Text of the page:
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Front Page » Top Stories » Scene Set For Developers To Compete For Miamis Watson Island

Scene Set For Developers To Compete For Miamis Watson Island

Written by on July 26, 2001

By Paola Iuspa
Three proposals for Watson Island development, estimated to cost as much as $238 million, will be up for public scrutiny beginning Tuesday.

Developers can come armed with diagrams, studies and slide shows to impress a project selection committee and City of Miami voters – who will have the final say on a November ballot.

Representatives of Flagstone Properties, Swerdlow Marine Partners and Watson Island Partners will each have two hours to make their pitch and answer questions during the day-long public meeting starting at 8 a.m. in 1099 MacArthur Cswy.

The 11-member committee, host for Tuesday’s meeting, is to award points to each plan based on pre-determined criteria.

Recommendations are due by Aug. 7 to commissioners who will chose one by Sept. 17. The finalist will appear on a Nov. 6 ballot for public referendum.

After that, it could take six months for the city to negotiate a lease with the developer, which could result in changes to the design, city administrators said. The marina segment of each plan will require federal, state and local permits.

Rafael Diaz, deputy city attorney, said no one can make "material changes" to the proposals at this point. "They can add or remove two floors from a proposed building," he said, as an example, "but they can not change the whole design."

The firm of PricewaterhouseCoopers has been hired by the city to do background checks on the developers, said Scott Berman, a partner with the firm. He said it is also going to investigate litigation and bankruptcy.

Evaluating the economic solvency of the participants and project feasibility will be part of a report due by mid-August.

Plans to develop the northern tip of 86-acre, manmade Watson Island were solicited in February. The city required that all the proposals be for a public-access development and include a mega-yacht marina, fish market and water-related facilities.

The island, on Biscayne Bay between downtown Miami and Miami Beach, has about 10.8 acres of upland and 13.4 acres of submerged land available. The chosen developer will hold a 45-year lease with options for two 15-year renewals.

Flagstone Properties of Miami and Orlando, which operates a resort Mediterranean marina in Atakoy, Turkey, joined with Camper & Nicholsons Marinas Ltd., an international operator, designer and broker of mega-yacht marinas, to develop a plan they call Island Garden at Watson Island.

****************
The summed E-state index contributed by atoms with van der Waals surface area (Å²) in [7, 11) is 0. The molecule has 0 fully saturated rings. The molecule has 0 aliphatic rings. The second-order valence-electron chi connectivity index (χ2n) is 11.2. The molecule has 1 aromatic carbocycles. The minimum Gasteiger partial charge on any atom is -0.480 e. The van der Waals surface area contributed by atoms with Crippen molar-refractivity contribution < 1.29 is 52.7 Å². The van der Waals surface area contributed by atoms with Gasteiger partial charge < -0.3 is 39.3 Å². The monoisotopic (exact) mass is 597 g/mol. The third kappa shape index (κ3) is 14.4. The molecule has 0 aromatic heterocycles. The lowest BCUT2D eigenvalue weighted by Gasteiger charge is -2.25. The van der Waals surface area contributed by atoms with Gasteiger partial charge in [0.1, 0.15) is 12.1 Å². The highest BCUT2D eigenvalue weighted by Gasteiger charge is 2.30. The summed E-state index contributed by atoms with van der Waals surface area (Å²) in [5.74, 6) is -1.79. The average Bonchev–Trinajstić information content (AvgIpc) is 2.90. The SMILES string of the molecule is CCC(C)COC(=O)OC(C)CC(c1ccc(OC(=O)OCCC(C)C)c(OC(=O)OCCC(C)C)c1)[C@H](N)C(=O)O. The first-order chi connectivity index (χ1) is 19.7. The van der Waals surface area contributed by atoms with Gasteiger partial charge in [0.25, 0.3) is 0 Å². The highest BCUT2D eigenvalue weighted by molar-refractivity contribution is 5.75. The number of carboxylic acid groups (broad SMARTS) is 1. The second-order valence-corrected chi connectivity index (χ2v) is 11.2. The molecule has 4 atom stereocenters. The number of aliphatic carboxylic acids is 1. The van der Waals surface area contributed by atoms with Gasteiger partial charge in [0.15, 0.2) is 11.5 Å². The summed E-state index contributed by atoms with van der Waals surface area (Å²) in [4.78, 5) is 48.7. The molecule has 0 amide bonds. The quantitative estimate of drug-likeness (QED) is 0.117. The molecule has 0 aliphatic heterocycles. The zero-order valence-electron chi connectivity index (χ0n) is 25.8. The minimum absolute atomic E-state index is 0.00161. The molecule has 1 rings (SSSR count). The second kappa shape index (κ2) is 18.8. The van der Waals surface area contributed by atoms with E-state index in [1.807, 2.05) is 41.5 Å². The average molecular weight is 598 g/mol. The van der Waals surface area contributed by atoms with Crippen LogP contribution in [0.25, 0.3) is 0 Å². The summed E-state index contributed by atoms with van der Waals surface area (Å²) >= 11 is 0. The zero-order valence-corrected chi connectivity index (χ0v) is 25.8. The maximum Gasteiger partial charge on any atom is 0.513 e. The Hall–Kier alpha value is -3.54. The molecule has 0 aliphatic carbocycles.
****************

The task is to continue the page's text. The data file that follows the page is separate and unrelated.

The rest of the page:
Flagstone’s proposal calls for gardens, a waterfront promenade, fountains, retail space and more than a dozen restaurants. It leaves about 60% of the 10.3 developable acres open to the public.

Combined with hotels, a marina and fish markets, the project is estimated to cost $281 million, with the developer financing 40%, or $112 million, and an investment syndicate of local and international investors and banking firms paying the rest.

Building on a city-owned island has a price. Developers would pay the City of Miami $2 million per year. The base payment is followed by an additional upside 1% of gross revenues paid to the city after three years of operation.

Flagstone would pay $1 million for each year of construction, which could take up to four years. The city would also receive 2.5% of gross revenues from licenses issued to occupy timeshare units.

The project would feature a 48-slip marina for yachts 80 feet or longer. A model boat pond would serve as a children’s recreational center.

The development would feature a wave-shaped Conrad Hilton Hotel with 225 rooms and a lighthouse-like Hotel Regent, with 300 rooms. A 137,000-square-foot retail garden village would offer restaurants and bars surrounded by water.

Existing Pescaderia and Casablanca fish markets would be renovated and remain on the property. The plan includes a maritime gallery, built in conjunction with the Historical Museum of Southern Florida, and a continental garden with saltwater features commemorating the five continents designed by Fairchild Tropical Garden.

A rooftop garden, atop a garage able to accommodate 1,509 cars, would provide the pools and the spas for the hotel guests and visitors to Island Gardens.

The developer would create an endowment trust, financed out of net operating revenues each year, to pay for capital and operational needs of public spaces.

Flagstone Properties is led by Mehmet Bayraktar, CEO and chairman of a board that includes Sherwood Weiser of The Continental Cos. and Eric Kuhne of Eric Kuhne & Associates. They have been involved in developing waterfront projects such as Carousel Shopping Center in Istanbul, the Ritz-Carlton Hotel in Key Biscayne, Darling Park in Sydney, Australia, and Bluewater, England.

Swerdlow Marine Partners, an affiliate of the Swerdlow Group based in Hollywood, proposes to build the $135 million Miami Yacht Harbor. The group’s plans include a $13 million mega-yacht center for 57 or 72 yachts, depending on length, that would be accompanied by a marine industry exposition area with a museum.